I have two iPhones, a personally-owned iPhone 4 (with an AT&T service plan) and work-issued iPhone 4S (with a Verizon service plan). On January 30, 2013, at 6:26 p.m. in the middle of a violent storm in the local area, my work iPhone made a noise I’d never heard before, and the lock screen had a message (Figure 1):
Emergency Alert 18:26
Flash Flood Warning this area til 12:30 AM EST. Avoid flood areas. Check local media. – NWS
Figure 1: The Emergency Alert appeared at 6:26 p.m. on Wednesday, January 30, warning of flash flooding in the local area. It was gratifying to see that my iPhone was working to save my life. For a slightly larger version, click on the image.
I was on the 9th floor of a building at the top of a hill, and not overly concerned about drowning in a flood. But I was fascinated with how the alert appeared on my work phone, and why it didn’t appear on my personal phone.
I wondered if it had anything to do with the fact that my phone was an older model. I checked with my spouse, as she has a spiffy new iPhone 5 (with an AT&T service plan), but no, there were no alerts on her phone.
Later that night, at 10:31 p.m., my work iPhone repeated the alert noise, and a new message appeared on the lock screen:
Emergency Alert 22:31
Flash Flood Warning this area til 4:30 AM EST. Avoid flood areas. Check local media. – NWS
No such alert appeared on our personal phones, so I sent a message to my colleagues, asking if any of them had received alerts. A couple of them had, and I found the common element: if you had an iPhone with a Verizon service plan, and you were in an area under flood warning, you received the alerts.
Eventually I found a FEMA (Federal Emergency Management Agency) web site that gave some background to the Commercial Mobile Alert System (CMAS) and Wireless Emergency Alerts (WEA). Wireless Emergency Alerts are sent by a partnership between public safety officials and wireless carriers (telephone and pager companies), and the web site notes that most alerts will come from the National Weather Service, as noted by the “NWS” notation in the two alerts I received.
The alerts are free; you are not charged for them under your message plan or as part of your service contract. The alerts are also location-aware; if your home is in Maryland but you are visiting Kansas, you will be alerted to an emergency event in Kansas – provided your service provider is a CMAS partner. Apparently AT&T doesn’t care if I get washed away in a flood, but Verizon does.
To find out if your iPhone is set up to receive alerts, launch the Settings app, and select Notifications. Scroll all the way to the bottom, and see if you have a section titled Government Alerts (Figure 2). If you do, consider turning the alerts on if they aren’t already.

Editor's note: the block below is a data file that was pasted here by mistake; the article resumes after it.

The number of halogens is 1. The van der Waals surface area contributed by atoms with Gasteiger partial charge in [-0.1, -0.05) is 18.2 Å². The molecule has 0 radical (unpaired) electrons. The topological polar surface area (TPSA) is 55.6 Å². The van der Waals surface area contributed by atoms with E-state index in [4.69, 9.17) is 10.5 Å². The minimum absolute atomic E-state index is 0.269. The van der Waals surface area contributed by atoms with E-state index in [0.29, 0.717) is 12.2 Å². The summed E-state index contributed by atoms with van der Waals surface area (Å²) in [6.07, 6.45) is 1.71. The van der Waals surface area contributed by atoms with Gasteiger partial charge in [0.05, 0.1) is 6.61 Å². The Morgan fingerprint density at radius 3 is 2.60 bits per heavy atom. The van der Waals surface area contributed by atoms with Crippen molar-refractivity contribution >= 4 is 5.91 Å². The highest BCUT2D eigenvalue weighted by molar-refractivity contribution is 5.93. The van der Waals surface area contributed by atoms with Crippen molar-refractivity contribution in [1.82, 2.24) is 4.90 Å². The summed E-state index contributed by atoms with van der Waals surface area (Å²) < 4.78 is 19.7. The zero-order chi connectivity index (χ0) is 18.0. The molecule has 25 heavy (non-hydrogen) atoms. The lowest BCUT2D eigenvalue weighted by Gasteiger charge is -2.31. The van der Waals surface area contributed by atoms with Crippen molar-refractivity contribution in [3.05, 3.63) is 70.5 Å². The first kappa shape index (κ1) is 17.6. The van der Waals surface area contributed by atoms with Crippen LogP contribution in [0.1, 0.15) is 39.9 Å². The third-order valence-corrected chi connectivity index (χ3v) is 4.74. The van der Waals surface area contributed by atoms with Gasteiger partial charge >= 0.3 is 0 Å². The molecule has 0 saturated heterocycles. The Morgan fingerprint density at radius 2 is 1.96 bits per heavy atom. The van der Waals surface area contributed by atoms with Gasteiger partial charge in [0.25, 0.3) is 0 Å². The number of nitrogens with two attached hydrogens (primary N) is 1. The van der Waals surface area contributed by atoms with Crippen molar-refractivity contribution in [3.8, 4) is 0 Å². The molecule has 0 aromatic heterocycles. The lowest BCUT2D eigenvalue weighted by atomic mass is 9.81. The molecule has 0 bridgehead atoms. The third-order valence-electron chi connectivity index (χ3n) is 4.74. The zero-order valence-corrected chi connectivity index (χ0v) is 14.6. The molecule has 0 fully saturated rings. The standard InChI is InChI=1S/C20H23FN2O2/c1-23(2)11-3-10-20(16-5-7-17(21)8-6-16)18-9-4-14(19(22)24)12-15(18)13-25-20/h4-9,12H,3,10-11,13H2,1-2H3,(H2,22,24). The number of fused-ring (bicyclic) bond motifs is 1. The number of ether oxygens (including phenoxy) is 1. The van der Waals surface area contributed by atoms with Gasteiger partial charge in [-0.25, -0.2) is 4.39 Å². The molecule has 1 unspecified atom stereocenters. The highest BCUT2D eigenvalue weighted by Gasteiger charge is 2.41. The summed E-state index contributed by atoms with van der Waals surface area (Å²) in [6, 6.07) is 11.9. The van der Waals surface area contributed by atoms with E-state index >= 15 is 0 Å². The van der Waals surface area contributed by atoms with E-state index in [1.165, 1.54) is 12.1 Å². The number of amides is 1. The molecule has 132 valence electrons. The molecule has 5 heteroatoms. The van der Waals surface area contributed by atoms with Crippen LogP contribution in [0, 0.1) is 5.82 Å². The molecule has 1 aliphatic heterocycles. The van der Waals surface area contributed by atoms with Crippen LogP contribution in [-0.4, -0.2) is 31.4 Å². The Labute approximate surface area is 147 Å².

Figure 2: In your iPhone Settings app, select Notifications and scroll all the way to the bottom. If you see options to turn on government alerts, please do so. AMBER (America’s Missing: Broadcast Emergency Response) Alerts are usually sent out for missing or kidnapped children. The second option, Emergency Alerts, is mostly for weather alerts, though FEMA envisions that they could be for other widespread emergencies, as determined by local authorities. For a slightly larger version, click on the image.
These alerts do not mean the government is spying on you, but rather the reverse. Instead of the government tracking your iPhone, which is expensive and technically difficult, your iPhone essentially “subscribes” to the alerts and, based on your current location, periodically asks: “Am I about to be threatened by fire? Flood? Alien invasions? The sun going nova?” If an alert is active for your location, it is sent to your phone, the phone beeps (and vibrates, if you have it set up for vibrate), and you get the alert.
The FEMA site claims that “all major cell carriers” are participating in Wireless Emergency Alerts, so it isn’t clear why AT&T phones don’t offer these alerts in the Notification settings.
I tried to contact AT&T and ask why they didn’t love their customers enough to warn them, but received no response.
Note: shortly after this article was published, AT&T quietly started offering emergency alerts to their customers. To check if your phone is set up to receive them, consult the instructions shown above.
FEMA Commercial Mobile Alert System:
AT&T page describing support for Wireless Emergency Alerts; there is no mention of iPhones:
Theme appropriate YouTube clip from “Serenity,”